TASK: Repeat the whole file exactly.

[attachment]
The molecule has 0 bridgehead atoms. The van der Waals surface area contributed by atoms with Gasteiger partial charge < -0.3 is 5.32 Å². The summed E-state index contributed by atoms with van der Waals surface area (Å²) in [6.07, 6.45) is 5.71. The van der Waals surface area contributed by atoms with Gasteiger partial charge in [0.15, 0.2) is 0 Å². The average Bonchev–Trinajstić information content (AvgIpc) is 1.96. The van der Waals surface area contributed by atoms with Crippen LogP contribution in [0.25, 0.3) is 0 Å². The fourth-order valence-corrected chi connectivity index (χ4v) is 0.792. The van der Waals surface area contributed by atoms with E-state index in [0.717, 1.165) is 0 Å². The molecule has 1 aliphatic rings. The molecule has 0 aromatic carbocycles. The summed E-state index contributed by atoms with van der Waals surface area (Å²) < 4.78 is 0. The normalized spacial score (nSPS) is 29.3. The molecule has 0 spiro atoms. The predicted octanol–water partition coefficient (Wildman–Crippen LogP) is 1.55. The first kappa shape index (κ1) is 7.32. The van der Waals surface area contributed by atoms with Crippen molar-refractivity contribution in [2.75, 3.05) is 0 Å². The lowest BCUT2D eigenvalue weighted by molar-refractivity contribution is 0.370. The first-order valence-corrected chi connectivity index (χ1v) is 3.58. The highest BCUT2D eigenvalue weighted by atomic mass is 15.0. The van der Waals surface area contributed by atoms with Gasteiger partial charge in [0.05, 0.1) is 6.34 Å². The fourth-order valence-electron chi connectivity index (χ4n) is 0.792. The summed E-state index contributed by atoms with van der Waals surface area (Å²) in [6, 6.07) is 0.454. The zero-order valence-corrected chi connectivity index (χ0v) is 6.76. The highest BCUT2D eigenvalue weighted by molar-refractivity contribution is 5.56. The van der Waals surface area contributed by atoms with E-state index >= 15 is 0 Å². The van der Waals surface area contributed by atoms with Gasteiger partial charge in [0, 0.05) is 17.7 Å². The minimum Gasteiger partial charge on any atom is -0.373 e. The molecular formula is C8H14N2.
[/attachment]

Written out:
The molecule has 0 bridgehead atoms. The van der Waals surface area contributed by atoms with Gasteiger partial charge < -0.3 is 5.32 Å². The summed E-state index contributed by atoms with van der Waals surface area (Å²) in [6.07, 6.45) is 5.71. The van der Waals surface area contributed by atoms with Gasteiger partial charge in [0.15, 0.2) is 0 Å². The average Bonchev–Trinajstić information content (AvgIpc) is 1.96. The van der Waals surface area contributed by atoms with Crippen LogP contribution in [0.25, 0.3) is 0 Å². The fourth-order valence-corrected chi connectivity index (χ4v) is 0.792. The van der Waals surface area contributed by atoms with E-state index in [0.717, 1.165) is 0 Å². The molecule has 1 aliphatic rings. The molecule has 0 aromatic carbocycles. The summed E-state index contributed by atoms with van der Waals surface area (Å²) < 4.78 is 0. The normalized spacial score (nSPS) is 29.3. The molecule has 0 spiro atoms. The predicted octanol–water partition coefficient (Wildman–Crippen LogP) is 1.55. The first kappa shape index (κ1) is 7.32. The van der Waals surface area contributed by atoms with Crippen molar-refractivity contribution in [2.75, 3.05) is 0 Å². The lowest BCUT2D eigenvalue weighted by molar-refractivity contribution is 0.370. The first-order valence-corrected chi connectivity index (χ1v) is 3.58. The highest BCUT2D eigenvalue weighted by atomic mass is 15.0. The van der Waals surface area contributed by atoms with Gasteiger partial charge in [0.05, 0.1) is 6.34 Å². The fourth-order valence-electron chi connectivity index (χ4n) is 0.792. The summed E-state index contributed by atoms with van der Waals surface area (Å²) in [6, 6.07) is 0.454. The zero-order valence-corrected chi connectivity index (χ0v) is 6.76. The highest BCUT2D eigenvalue weighted by molar-refractivity contribution is 5.56. The van der Waals surface area contributed by atoms with E-state index >= 15 is 0 Å². The van der Waals surface area contributed by atoms with Gasteiger partial charge in [0, 0.05) is 17.7 Å². The minimum Gasteiger partial charge on any atom is -0.373 e. The molecular formula is C8H14N2.